Can You Bring Vitamins/Supplements On a Plane?

Traveling can be exhausting — and depending on your itinerary, you won’t always have the opportunity to make sure your diet is perfectly balanced and packed full of fresh foods, either. Many people choose to use supplements to stay healthy on the go, and those who do often prefer to stick to loved and trusted brands. 

That leaves us with one simple question. Can you take multivitamins on a plane, and what’s the deal with other supplements like protein powder or probiotics

At a Glance: Can You Bring Vitamins On a Plane? 

  • Nearly all airlines allow passengers to bring multivitamins and other dietary supplements on board as part of their checked luggage, regardless of the airport from which they depart or their destination. 
  • In the United States, the TSA has no problem with solid multivitamins, such as tablets, being in your carry-on luggage. They don’t even need to be labeled. 
  • However, if you want to bring liquid vitamins, fluid restrictions apply. The maximum amount you can take is 3.4 oz (100 ml). 
  • Most countries have similar rules, but people flying outside of the US should check restrictions with the relevant authorities or their airlines. 

Can You Bring Supplements On a Plane?

Whether you’re about to set off on a once-in-a-lifetime journey or you’re taking a quick trip, looking after yourself on the road is crucial. Traveling can be stressful. It can shake up your sleep/wake cycle even if you’re not traveling halfway across the globe, and it will inevitably expose you to lots of people in an enclosed space. 

If you’ve decided to bring extra multivitamins with you, you’re not alone. Supplements can give your immune system a hand and ensure you get all the nutrients you need while you’re traveling. 

What are the rules, though? Can you bring vitamins on a plane? What about other supplements? Whether it’s been a while since you’ve traveled or you’re planning a trip to a brand-new destination, these are essential questions. 

Let’s look at the United States first. 

The TSA does not apply any restrictions to vitamins in solid form, including tablets, gummies, and capsules. You can take solid vitamins on your flight, whether you decide to put them into your checked luggage or keep them in your carry-on — and you can take as many as you like. 

Liquid vitamins are a different story. The TSA says you can take liquid vitamins in your checked luggage, but restrictions apply to carry-on luggage. In this case, you’re dealing with the same rules that apply to all fluids, and each fluid container can hold a maximum of 3.4 oz (100 ml). Long story short? You’re better off checking your liquid vitamins in. 

All rules regarding vitamins — and anything else in your luggage — come with the caveat that the “final decision (…) on whether an item is allowed through the checkpoint rests with the TSA officer.”

Every other country has its own rules, and learning what they are can sometimes be tricky — especially if you’re traveling to a country where a different language is spoken. While some countries have authorities equivalent to the TSA, others may choose to handle luggage restrictions through their customs services. 

In practice, calling your airline to ask them if you can bring vitamins on the airplane is the easiest way to get an answer. If you want to double-check, ask your airline what the name of the regulating authority is. Then, visit the relevant website to read more. 

Can You Bring Protein Powder on a Plane?

Many travelers who decide to pack multivitamins or other nutritional supplements are also curious about protein powder, whether it’s whey, soy, coconut, or any other type. Protein powders offer a convenient way to make sure you’re getting enough protein, which can come in very handy when you’re traveling — including, potentially, mid-flight. So, can you bring powder supplements on a plane?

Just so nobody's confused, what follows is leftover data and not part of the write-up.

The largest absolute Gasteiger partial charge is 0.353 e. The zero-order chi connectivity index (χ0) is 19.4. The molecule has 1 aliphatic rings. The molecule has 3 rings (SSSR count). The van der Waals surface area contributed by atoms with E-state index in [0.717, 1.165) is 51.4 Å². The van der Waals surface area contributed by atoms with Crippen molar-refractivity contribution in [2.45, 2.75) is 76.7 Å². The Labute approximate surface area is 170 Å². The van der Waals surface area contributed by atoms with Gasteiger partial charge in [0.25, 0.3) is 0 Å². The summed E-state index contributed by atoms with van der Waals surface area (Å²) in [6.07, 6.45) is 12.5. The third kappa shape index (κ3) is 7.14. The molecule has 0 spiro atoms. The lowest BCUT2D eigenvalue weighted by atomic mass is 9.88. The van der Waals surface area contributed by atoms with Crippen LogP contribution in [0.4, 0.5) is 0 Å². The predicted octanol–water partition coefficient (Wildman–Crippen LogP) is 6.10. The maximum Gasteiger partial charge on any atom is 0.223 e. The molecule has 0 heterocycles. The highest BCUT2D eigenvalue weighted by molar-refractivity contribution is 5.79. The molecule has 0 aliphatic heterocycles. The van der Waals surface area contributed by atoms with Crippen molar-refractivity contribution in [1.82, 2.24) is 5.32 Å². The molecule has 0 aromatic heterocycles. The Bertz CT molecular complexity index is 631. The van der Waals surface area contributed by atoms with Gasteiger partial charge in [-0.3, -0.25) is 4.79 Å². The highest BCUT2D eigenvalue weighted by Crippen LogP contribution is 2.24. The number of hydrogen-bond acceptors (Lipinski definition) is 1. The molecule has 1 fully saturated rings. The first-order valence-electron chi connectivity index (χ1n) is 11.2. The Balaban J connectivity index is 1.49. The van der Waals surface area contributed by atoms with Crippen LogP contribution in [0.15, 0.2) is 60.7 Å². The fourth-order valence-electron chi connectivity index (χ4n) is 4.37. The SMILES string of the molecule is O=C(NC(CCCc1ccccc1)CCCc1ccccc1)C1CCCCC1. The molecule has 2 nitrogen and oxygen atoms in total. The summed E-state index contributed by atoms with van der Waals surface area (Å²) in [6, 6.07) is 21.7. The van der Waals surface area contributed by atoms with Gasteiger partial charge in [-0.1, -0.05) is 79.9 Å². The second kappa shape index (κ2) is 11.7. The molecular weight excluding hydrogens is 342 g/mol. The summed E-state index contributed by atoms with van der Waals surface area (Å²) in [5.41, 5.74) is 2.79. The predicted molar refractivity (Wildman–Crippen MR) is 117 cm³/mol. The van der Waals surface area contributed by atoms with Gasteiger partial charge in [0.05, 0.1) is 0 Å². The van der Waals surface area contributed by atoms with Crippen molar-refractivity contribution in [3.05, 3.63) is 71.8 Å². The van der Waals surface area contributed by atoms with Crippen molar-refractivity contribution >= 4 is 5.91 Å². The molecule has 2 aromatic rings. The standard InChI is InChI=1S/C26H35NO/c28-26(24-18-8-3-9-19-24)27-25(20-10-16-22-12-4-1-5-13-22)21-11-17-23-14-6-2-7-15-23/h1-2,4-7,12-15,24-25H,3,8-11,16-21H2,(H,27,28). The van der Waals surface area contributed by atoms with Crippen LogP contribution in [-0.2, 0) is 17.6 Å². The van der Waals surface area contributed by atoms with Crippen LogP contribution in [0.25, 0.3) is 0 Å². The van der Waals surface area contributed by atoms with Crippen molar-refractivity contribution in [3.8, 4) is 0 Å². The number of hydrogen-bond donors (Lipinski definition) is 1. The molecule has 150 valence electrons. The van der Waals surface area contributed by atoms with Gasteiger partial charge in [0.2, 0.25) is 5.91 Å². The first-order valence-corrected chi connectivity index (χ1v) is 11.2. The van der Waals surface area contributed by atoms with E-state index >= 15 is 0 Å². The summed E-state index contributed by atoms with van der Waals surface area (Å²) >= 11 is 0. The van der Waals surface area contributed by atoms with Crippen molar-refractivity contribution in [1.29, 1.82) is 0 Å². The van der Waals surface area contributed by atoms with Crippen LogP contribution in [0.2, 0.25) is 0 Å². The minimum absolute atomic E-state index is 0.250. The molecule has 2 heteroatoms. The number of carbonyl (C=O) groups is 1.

If you’ve already searched the TSA website for “protein” and come up empty, that’s because protein powder isn’t addressed separately. The regulations regarding baby powder offer clarity, however. 

You can take protein powder in your checked luggage without any problems. It’s also possible to bring it in your carry-on, but with some important restrictions. “Powder-like substances greater than 12 oz. / 350 mL must be placed in a separate bin for X-ray screening,” the TSA says. That means the single-serve protein powder packages you might intend to drink mid-flight are fine, but huge packs “may require additional screening and containers may need to be opened.” The TSA encourages passengers to check larger powders for this reason. 

As with the question of bringing vitamins on an airplane, each country has its own regulations. Some, like Australia, are notorious for being very strict about food in general, regardless of whether it’s in your carry-on or checked luggage. It’s usually helpful to bring unopened, factory-sealed containers or packages to show the relevant authorities that the protein powder wasn’t tampered with in any way and the powder inside matches the description on the package. 

However, getting in touch with your airline to check the rules is always a good idea when traveling abroad to a destination you’re not familiar with. 

How to Pack Vitamins for a Flight 

Are you the kind of person who loves organizing everything neatly? You may be thinking about the best way to pack your vitamins for your flight and beyond. After all, you don’t want your vitamins and supplements to go “walkabout” in your luggage, and you also want to pack efficiently so that you have as much space as possible for everything else you want to take. 

You may be considering using a handy medicine organizer (marked for each day of the week) if you use several different types of vitamins and supplements. You may also be thinking about buying those cute travel-sized containers to store just the amount of supplements you’ll need. 

Both those approaches can work. However, if you want to minimize hassle, we would generally advise you to simply bring your vitamins and other supplements in their original containers. Then, use a clear bag, like a Ziploc bag, to keep them all in one place. 

This way of packing your vitamins takes up a little more space than using travel-sized containers, but it instantly tells TSA officers or other relevant authority figures what’s in your luggage — one of the most important considerations when you decide how to pack vitamins for travel. It also ensures that you’re always able to tell all your supplements apart.